By Billy Martin 2 months ago
To Designate is My Point
Here’s a couple of quick reminders when it comes to a “designated spot throw-in.”As the ruling official, you should always communicate with your crew where the ensuing throw-in will take place by pointing to the out-of-bounds spot.
On a violation or foul where the ruling official will also administer the throw-in — you still incorporate the point as part of your “spot mechanics.”The (throw-in) administering official establishes the actual spot (on the floor) that will be considered THE designated spot.
This is done by pointing (with index finger) to this spot on the floor.Once established this spot has certain limitations:It’s 3 feet wide.It has no limit on depth. The spot can go back as far as a player can move without running into obstacles.
The forward-edge ends at the boundary plane.The thrower must keep at least ONE FOOT over this 3 feet wide designated spot.The thrower can move (with or without dribbling).
The traveling rule and pivot-foot restrictions are NOT in effect.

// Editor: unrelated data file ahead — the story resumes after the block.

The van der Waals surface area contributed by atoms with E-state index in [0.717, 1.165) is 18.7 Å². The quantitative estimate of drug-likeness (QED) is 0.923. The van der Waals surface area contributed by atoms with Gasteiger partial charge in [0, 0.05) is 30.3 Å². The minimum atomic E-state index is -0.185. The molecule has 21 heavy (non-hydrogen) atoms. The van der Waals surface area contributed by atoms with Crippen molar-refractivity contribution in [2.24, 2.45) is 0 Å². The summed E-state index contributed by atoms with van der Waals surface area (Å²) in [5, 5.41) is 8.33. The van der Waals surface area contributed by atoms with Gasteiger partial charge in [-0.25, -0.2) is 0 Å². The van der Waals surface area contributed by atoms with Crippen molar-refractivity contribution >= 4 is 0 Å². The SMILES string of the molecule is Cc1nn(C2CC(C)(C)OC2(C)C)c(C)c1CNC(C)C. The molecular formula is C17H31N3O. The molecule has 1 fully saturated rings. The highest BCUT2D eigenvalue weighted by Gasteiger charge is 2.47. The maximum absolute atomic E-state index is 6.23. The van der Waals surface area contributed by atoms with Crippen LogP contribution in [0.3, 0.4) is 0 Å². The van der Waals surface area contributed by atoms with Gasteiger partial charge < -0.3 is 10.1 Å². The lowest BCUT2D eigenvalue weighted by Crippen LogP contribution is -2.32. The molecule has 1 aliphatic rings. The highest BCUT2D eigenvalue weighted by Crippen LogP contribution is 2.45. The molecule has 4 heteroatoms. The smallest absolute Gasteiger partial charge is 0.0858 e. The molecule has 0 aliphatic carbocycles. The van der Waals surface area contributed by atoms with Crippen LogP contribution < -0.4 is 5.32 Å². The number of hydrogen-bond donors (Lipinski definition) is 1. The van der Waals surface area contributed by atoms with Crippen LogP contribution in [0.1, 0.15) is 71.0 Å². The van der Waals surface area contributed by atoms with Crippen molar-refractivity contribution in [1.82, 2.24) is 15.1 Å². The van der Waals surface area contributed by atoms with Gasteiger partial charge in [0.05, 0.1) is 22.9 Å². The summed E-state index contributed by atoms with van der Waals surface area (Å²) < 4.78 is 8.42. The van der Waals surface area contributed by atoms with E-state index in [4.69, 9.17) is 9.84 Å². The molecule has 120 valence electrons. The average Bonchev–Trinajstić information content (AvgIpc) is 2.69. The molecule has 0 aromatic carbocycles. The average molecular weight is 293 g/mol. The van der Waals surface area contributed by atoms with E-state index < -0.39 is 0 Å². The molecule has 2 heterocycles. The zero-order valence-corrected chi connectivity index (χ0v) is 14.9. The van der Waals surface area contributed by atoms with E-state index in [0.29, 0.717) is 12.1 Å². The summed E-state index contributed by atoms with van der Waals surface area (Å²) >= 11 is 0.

If the nearest spot to the violation (or foul) would make the ball become inbounded underneath the basket, it must be brought to one side or the other, to the lane line extended.
As the administering official here’s a couple things you “may verbalize” and others you should not.
YES: This is a designated spot. (as you point to the floor)
NEVER: Do not run. YES: That is your spot (as you point to the floor) NEVER: Stand still. NEVER: Don’t move.
Be careful what you say when administering as players can move during ALL throw-ins
If the player retains the ability to “run the endline” you may verbalize this by saying — “you can run the endline” and use the appropriate signal.
This would be an instance when a designated spot (and point) is NOT used.
The key to remember is — the official(s) determine the designated spot but players MAY move within the scope of the rules and are not required to stand still.
NFHS Rule References 4-42-6, 7-5-5